Resisting evil and injustice can be dangerous work, and the coward in me tends to see the baptismal font as half full when I focus on the heavy responsibility those words carry. But then I read the first part of the vow again and I see the meaning of those words in a whole new light. The sentence begins, “Do you accept the freedom and power God gives you….” Working for justice is not a burden to endure; it is a talent to be embraced, a gift of freedom and power to be accepted. God is not asking us to do the impossible all alone but is gifting us with the unstoppable power of the Holy Spirit to do the work God calls all of us to do.

I am reminded of Jeremiah’s call from God when he was just a child. To paraphrase Jeremiah’s response – he says, “Not me, Lord. I’m just a little kid. Nobody will listen to a teen-ager?” And God said, “Don’t worry. You don’t have to go alone. I’ve got your back. I’ll tell you what to say.”

By its very nature, baptism is not an isolated anointing. It is a sacrament of inclusion in the Body of Christ. It is a celebration of the power of community. No one gets baptized alone. The whole congregation promises to be the village that raises a child or a newborn Christian of any age. Baptism is a statement to the world that together we who have heard the call of Christ can and will support and encourage each other. We will celebrate the freedom and power to resist evil, injustice and oppression in whatever form they present themselves, even when that means admitting we are part of the injustice.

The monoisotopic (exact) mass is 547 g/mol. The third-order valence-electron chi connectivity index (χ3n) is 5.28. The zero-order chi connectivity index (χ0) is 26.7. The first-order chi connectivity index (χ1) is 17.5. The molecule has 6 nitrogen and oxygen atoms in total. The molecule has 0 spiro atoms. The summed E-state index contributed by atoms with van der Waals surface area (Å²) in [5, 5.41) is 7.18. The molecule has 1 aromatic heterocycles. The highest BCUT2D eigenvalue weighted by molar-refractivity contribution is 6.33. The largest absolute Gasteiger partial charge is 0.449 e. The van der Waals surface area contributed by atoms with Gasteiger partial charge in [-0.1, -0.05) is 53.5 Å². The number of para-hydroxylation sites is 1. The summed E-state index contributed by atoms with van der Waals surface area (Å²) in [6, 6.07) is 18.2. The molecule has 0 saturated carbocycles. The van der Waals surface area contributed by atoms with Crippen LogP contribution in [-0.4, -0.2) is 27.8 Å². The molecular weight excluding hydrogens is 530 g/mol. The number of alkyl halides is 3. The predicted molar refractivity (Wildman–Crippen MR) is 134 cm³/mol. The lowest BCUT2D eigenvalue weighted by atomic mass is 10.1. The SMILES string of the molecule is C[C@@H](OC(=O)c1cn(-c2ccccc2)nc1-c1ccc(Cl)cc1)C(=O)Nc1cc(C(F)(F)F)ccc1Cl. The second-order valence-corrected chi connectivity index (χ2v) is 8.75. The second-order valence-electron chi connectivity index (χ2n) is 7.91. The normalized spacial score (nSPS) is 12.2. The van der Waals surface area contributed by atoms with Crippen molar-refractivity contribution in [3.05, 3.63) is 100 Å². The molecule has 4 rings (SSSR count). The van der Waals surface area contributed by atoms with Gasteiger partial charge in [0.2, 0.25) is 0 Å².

The Hebrew prophet who wrote this part of Isaiah knew that way back then. Listen to the second part of our text for today:

I am the Lord, I have called you in righteousness,
I have taken you by the hand and kept you;
I have given you as a covenant to the people,
a light to the nations,
7 to open the eyes that are blind,
to bring out the prisoners from the dungeon,
from the prison those who sit in darkness.
9 See, the former things have come to pass,
and new things I now declare;
before they spring forth,
I tell you of them.

Those words are addressed collectively to the nation of Israel by their creator and sustainer. They are God’s chosen people – not chosen for privilege like a Jacuzzi baptism, but to be God’s servants to open blind eyes, release those who are captives to sin and death, to be a light to the nations. And as followers of Christ we are the New Israel called to that same mission and purpose. Born of water and spirit we are all God’s beloved children given power and freedom by the one who makes all things new to be God’s chosen servants in the world.